The commissioners would have to decide if they would support a lease to allow the sheriff’s office to stay at the building, she said. Cameron said he was supportive of the idea for a district station though getting enough deputies for the entire agency, which still had a number of vacancies, was his first priority before he could move ahead with this special effort. “There’s a desire to have a station that is manned 24 hours a day and I don’t have the people to do that,” Cameron said. “I have to bolster the numbers in patrol.”

Demolition to Lead to Larger Redevelopment By Guy Leonard Staff Writer The Board of County Commissioners gave their approval to economic development officials to seek state grant money for the demolition of a key piece of property on Great Mills Road that is designed to pave the way for the redevelopment of an entire community. It will also mean the relocation of perhaps 700 residents. The commissioners threw their support behind Community Development Corporation Director Robin Finnacom’s bid to get $500,000 to demolish an old dry cleaning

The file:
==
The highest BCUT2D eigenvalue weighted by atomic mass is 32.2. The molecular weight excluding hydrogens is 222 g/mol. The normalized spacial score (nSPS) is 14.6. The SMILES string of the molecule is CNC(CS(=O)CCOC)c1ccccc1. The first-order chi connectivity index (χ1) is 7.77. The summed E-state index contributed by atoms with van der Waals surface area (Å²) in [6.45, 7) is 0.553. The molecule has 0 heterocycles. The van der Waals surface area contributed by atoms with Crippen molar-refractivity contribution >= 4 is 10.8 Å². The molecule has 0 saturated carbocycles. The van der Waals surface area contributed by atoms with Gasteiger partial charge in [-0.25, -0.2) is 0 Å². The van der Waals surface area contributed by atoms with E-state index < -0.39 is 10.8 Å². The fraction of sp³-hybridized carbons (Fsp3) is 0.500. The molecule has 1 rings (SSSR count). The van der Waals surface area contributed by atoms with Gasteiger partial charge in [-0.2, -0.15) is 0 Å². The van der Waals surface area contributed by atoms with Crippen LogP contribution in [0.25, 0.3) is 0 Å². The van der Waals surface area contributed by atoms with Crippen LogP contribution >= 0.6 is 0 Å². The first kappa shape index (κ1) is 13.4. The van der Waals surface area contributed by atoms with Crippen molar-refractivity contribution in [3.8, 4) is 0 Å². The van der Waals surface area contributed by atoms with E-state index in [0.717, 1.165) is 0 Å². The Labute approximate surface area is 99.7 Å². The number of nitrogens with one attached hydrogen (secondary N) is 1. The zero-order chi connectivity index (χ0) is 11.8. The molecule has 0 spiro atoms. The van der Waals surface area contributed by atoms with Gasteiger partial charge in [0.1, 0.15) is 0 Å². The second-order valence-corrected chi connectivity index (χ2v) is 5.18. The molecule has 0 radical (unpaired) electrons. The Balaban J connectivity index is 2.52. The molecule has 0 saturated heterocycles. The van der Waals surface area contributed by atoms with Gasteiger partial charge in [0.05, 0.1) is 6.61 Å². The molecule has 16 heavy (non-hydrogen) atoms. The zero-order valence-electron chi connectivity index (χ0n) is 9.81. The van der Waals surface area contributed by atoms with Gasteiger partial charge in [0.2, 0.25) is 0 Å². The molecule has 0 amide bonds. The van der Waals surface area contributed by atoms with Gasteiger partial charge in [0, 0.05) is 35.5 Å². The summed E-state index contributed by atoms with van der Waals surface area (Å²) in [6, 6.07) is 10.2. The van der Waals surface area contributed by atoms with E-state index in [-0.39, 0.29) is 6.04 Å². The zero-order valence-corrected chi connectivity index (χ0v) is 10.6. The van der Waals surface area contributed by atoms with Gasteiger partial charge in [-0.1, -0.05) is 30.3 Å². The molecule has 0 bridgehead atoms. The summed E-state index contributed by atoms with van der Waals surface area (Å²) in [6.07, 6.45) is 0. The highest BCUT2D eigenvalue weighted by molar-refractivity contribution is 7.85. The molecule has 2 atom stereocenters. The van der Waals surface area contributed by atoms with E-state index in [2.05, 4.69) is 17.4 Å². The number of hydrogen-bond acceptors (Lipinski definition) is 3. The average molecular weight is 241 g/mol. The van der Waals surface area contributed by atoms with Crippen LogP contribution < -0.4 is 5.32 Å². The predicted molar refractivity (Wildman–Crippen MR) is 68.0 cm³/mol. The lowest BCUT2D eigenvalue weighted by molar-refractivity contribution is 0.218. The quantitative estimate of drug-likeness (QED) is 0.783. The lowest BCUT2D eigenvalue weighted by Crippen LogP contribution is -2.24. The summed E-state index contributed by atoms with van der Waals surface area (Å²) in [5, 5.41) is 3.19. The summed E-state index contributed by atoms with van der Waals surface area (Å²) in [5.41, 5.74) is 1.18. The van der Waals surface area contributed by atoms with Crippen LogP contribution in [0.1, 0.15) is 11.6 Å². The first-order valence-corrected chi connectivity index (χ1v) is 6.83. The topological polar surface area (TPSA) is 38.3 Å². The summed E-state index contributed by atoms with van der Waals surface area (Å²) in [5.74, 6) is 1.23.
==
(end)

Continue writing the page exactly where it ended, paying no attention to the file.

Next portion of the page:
plant as the final piece to allow for redeveloping 76 acres of land into a mixed-use project with 81,000 square feet of commercial space, 129 single family homes and 527 apartments. “It’s set to be workforce and middle income housing,” Finnacom said. Brian Norris, president and CEO of Cherry Cove properties, said that this redevelopment would mean the eventual relocation of between 500 and 700 people living in the park. “We haven’t make the decision that this is 100 percent going ahead,” Norris said, adding that much depended on the national economy in the near future. The relocation of residents there would take place at the earliest 14 months from now, Norris said, and many residents would stay much longer. But eventually all would be relocated, though those who could afford to stay in one of the new apartments or homes would have that opportunity, he said. “There are definitely some who could afford it,” said Norris. “Some tenants will be in there for up to five or eight years.” Relocation assistance